There is a candy dish on my desk, right now, as I type this.  It is filled with chocolate.  The temptation is there, folks.  I’ll be a sweating, shaking, quivering mass this time next week. 


— Mox

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A little behind.

So today is Fat Tuesday.  How apropos. 

I have been increasingly in a bad mood since before the holidays, and my depression has been as bad as it’s ever been.  I trace this back to the fact that I have fallen off the workout wagon. 

Back before Thanksgiving, I finally made myself go to the doctor with a knee problem I’d been having.  She put me on some anti-inflammatories and told me to knock off the exercise classes, and confine my walking to a treadmill.  Part of me hated to give up my abs class, but the other part of me, the part that was embarrassed to see my flailing around trying to do kickboxing moves, was relieved.  What really set me on edge was trying to find a free treadmill at the gym.  There were none, at least when I was there.  So I tried one more time to do my walking on the track, and instead of doing my usual four miles in an hour I cut it back to two miles in little more than half an hour.  Guess what.  Didn’t help my knee at all. 

So I quit going to the gym. 

I’m kind of an all-or-nothing sort of person when it comes to working out, so in absence of a viable alternative, I just flat-out quit.  I rationalized that if I gave my knee some time off from everything, it would get better. 

Which has sort of worked.  At least, I don’t have the pain I had before.  What I do have, however, is lots of extra ME. 

Now, I tend to gain weight in the same places my mother gains weight, which is my stomach and butt.  And as much as I love my mother, I cringe at the thought of physically turning into her.  However.  The difference is, I have more willpower than she does.  It’s an outgrowth of my stubborn streak. 

So today is Fat Tuesday and I am living it up on the fat today.  Tomorrow it’s all sackcloth and ashes and a return to the gym and the walking track.  Because my keister, she needs to be smaller. 

Eat, drink, and be merry, for tomorrow we must diet. 


— Mox

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My burgeoning interest in this great social experiment known as Facebook has shown to me that none of us are ever too far from high school.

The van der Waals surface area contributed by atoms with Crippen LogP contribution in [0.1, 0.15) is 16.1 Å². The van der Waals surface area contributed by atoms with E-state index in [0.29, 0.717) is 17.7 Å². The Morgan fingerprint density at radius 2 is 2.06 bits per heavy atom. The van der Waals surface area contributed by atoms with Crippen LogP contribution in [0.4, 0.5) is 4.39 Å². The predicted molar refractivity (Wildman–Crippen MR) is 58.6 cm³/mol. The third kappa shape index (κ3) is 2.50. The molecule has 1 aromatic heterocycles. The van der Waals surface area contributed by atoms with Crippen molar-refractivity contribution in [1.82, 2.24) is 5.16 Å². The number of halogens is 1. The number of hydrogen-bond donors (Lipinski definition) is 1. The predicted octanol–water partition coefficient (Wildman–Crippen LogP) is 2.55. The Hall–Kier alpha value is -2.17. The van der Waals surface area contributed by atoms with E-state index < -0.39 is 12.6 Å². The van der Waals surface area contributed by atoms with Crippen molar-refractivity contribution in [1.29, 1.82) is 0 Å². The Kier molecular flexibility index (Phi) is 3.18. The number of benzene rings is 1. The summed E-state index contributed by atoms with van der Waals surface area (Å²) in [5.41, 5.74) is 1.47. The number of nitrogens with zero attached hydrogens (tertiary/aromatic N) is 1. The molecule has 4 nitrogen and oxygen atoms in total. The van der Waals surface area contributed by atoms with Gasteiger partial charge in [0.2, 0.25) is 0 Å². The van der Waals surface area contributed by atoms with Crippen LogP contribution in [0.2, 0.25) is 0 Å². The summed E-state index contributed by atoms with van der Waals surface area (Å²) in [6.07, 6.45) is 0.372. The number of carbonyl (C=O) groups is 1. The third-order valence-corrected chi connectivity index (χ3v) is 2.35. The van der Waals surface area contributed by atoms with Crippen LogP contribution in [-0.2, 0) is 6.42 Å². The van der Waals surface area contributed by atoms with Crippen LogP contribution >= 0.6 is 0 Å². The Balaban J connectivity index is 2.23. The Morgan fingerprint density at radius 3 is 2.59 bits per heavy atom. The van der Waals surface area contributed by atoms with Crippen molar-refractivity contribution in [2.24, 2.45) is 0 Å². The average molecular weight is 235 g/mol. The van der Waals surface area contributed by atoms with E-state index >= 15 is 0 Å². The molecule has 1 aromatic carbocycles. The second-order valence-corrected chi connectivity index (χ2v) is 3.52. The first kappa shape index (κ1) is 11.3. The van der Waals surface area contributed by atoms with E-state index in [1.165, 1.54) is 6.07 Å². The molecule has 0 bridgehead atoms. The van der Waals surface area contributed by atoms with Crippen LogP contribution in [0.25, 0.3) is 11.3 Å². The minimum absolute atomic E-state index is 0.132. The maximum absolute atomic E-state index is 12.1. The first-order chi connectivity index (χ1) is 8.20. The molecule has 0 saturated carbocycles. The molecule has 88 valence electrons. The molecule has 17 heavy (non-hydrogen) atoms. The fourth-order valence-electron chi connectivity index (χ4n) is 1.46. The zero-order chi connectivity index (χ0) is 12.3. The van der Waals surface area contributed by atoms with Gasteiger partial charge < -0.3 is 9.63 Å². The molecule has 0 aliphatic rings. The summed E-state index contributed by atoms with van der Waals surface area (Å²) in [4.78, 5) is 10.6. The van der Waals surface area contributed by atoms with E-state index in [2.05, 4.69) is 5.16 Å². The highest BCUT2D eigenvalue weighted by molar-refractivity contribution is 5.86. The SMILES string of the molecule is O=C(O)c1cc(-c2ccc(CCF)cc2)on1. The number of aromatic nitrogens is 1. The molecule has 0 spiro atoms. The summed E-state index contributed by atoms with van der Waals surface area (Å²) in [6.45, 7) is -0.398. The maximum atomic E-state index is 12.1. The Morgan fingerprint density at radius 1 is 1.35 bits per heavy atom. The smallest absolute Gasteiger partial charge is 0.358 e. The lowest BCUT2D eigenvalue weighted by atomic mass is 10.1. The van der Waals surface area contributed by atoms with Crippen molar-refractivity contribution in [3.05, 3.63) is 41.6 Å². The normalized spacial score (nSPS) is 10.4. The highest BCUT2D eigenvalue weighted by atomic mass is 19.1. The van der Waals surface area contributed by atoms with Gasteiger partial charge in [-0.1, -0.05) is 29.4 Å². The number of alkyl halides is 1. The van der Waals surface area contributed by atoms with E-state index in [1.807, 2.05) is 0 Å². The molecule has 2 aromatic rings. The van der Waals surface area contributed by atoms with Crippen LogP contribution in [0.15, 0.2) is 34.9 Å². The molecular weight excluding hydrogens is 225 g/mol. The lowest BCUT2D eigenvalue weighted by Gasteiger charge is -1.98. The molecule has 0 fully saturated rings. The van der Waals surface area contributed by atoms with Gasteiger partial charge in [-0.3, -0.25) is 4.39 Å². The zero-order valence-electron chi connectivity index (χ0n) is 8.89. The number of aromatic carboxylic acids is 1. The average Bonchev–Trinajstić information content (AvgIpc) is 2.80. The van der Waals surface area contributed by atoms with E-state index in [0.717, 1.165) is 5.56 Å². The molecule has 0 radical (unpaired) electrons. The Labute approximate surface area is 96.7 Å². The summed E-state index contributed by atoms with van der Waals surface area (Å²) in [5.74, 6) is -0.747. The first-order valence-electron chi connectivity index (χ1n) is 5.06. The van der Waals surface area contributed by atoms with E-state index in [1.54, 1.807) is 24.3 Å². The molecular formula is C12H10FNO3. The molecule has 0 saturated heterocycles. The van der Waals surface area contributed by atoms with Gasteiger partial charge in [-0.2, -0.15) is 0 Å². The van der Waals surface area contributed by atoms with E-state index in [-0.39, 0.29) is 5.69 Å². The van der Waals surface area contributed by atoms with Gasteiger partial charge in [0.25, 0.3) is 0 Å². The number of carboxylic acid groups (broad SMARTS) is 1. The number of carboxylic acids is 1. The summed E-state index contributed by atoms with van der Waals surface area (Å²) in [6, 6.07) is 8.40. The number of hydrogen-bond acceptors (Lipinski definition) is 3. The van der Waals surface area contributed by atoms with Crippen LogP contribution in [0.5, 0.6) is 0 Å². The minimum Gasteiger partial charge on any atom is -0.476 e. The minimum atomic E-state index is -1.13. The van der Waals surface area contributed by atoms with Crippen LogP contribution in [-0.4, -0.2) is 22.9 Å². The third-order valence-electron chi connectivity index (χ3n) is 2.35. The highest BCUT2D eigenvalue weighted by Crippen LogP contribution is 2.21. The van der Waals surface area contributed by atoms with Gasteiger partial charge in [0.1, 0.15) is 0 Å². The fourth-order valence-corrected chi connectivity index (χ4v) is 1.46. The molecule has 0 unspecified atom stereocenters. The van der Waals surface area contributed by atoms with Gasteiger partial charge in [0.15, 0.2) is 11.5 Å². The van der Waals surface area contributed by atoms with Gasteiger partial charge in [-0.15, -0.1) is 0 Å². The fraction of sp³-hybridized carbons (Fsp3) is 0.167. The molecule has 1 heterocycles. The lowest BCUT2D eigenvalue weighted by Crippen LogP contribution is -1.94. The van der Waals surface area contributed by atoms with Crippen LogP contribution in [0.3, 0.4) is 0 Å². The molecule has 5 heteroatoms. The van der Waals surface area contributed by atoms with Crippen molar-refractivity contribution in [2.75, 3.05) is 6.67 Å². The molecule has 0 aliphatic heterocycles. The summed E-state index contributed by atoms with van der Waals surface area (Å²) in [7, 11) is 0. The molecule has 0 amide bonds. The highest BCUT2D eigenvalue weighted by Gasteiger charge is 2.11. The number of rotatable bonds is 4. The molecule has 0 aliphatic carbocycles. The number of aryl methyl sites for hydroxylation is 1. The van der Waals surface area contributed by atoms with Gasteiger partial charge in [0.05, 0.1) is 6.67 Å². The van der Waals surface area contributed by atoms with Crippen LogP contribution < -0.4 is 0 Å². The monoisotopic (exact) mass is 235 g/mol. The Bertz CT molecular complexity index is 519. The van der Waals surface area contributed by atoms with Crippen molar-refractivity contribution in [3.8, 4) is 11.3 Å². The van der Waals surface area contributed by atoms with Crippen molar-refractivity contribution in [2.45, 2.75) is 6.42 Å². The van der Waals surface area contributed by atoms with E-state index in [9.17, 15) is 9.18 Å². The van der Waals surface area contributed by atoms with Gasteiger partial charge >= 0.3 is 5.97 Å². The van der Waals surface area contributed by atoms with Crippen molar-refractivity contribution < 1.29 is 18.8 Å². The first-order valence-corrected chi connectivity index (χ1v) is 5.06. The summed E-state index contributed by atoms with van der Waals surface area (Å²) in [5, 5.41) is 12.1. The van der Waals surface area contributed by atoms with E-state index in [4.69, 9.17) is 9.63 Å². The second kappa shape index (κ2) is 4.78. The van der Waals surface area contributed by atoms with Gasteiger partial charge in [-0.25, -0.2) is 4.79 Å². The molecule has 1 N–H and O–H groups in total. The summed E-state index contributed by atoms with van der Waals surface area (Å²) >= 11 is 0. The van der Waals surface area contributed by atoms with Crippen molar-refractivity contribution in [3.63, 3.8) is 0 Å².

At least, I’m not. 

I graduated from an enormous high school.  Even though I live in Podunk Central, our high school is one of the largest in the state, mainly because we have only one high school to serve the entire county.  It’s long been a bone of contention, the argument that one school serves all equally well.  But that’s a whole other post. 

There were 527 kids in my graduating class.  Because I had no talent for sports, couldn’t turn a cartwheel, was tone deaf, and otherwise had no outstanding features other than being a real straight-arrow, I resided somewhere in the middle of the senior class student body.  Obviously I wasn’t headed to college on a scholarship of any sort, academic or athletic, and I wasn’t headed to vocational school because I had no aptitude for it.  I just surfed along in the middle.  I had my collection of friends, and they were neither the class stars nor the dropouts. 

What I have discovered is that this location in the high school caste system is not actually too bad of a place to have been.  I haven’t had to overcome too many perceptions of me based upon my stupid 18-year-old self.  No one hated me for being pretty or popular or smart, because I was none of those things.  At the time it was painful, but in hindsight I think I did okay. 

I haven’t been to a class reunion since my tenth-year one, and don’t intend to darken the door of another one, ever.  (Ever!)  Facebook has put me back in contact with people who have remembered me in a good way, even though we weren’t necessarily friends back in the day.  But inside I am still 18 and I have been hesitant to friend some people because unlike me, they were pretty or popular or smart, and didn’t have much to do with me back then.  It’s been a knee-jerk reaction for me on responding to some of their friend requests, and what that’s shown me is that I really haven’t grown up all that much.  And, I suspect, a lot of other people haven’t either. 

Do we ever really let go of high school?  Is that where some people peak?  Is it the impetus for others to move on and do well, to bloom late?  And just what have I done?  Peak or bloom late? 



— Mox

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Please hold.

I think Fridays are days for dipping into the “things that annoy the holy living shit out of me” files. 

Today’s case:  call waiting. 

Back some 25 years ago, my parents got call waiting on their phone, which at the time was a great idea considering they had a teenager in the house.  (Me.)  Since they weren’t going to pop for a separate line for the teenager, call waiting was the next best thing, because at least it allowed them contact with the outside world in between phone calls.  They kept it while I was in college, too, so if I needed them in an emergency I could always get through to them without a busy signal. 

I have been out of college (gulp) 20 years now, and still they have the call waiting.  They might be the only people in America who still have it, I don’t know.  But where it once stood as a way to get through my intense and complicated personal life, now it stands as a major annoyance to me. 

Example:  in talking to my mother this morning about the presentation of a bill before our state legislature, I was in the midst of hitting the high points of the bill when I got the “oh, hold on a sec” and click, she was gone. 

Oh, that really burns my butt.